What’s the point of having replay review of home runs if the umps aren’t going to use it? Josh Hamilton was credited with a double on this play despite the fact that the ball clearly left the field of play. It didn’t end up costing the Rangers the game, but it easily could have.
Let me once again make my plea: put an ump up in the booth with TV monitors and a walkie-talkie. Such a man could have seen that replay as quickly as the announcing crew did, buzzed the crew chief down on the field and the home run could have been called correctly.
To not do this is to ensure that at some point in the future a game — maybe even a really important game — will turn on a totally avoidable mistake.
Bob Nightengale of USA TODAY Sports reports that the Diamondbacks and reliever T.J. McFarland have avoided arbitration, agreeing on a $1.45 million salary for the 2019 season. McFarland, in his third of four years of arbitration eligibility, filed for $1.675 million while the Diamondbacks countered at $1.275 million. McFarland ended up settling for just under the midpoint of those two figures.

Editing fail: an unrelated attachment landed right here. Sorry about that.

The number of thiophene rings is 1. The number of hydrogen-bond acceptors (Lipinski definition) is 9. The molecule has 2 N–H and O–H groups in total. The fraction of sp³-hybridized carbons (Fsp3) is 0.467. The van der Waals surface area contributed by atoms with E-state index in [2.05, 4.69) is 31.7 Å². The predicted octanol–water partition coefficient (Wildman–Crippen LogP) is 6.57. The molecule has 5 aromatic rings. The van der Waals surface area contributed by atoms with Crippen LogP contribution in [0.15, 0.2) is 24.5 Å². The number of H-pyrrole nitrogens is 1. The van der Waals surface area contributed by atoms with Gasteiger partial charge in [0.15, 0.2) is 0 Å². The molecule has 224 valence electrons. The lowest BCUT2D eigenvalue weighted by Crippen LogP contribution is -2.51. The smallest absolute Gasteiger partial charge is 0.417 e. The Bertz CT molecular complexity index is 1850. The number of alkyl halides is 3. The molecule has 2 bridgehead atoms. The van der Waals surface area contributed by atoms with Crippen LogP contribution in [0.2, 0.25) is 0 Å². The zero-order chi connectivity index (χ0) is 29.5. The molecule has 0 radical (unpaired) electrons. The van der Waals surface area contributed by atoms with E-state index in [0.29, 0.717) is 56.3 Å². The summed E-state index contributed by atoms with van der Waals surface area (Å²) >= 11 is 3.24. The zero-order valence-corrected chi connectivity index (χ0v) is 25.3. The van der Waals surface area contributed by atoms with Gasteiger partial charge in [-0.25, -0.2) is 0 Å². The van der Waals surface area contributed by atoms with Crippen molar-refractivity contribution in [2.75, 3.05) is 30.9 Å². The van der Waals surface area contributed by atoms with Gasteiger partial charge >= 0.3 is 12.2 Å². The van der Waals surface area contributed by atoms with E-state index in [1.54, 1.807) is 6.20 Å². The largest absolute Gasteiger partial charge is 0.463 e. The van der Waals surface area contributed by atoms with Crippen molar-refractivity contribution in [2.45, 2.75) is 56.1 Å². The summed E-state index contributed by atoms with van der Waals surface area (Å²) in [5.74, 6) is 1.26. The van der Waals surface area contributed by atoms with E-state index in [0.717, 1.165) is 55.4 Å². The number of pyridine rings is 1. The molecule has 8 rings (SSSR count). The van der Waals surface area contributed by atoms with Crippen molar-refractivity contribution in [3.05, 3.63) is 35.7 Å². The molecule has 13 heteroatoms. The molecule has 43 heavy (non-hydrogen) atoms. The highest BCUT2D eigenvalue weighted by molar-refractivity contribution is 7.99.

McFarland, 29, was terrific out of the bullpen for the D-Backs last season, finishing with a 2.00 ERA and a 42/22 K/BB ratio in 72 innings. While the lefty may not miss a lot of bats, he does induce quite a few grounders. His 67.9 percent ground ball rate last season was the third highest among relievers with at least 50 innings, trailing only Brad Ziegler (71.1%) and Scott Alexander (70.6%).
McFarland was dominant against left-handed hitters, limiting them to a .388 OPS last season, but the D-Backs deployed him nearly twice as often against right-handed hitters, who posted an aggregate .764 OPS against him. It will be interesting to see if the club decides to use him more as a platoon reliever in 2019.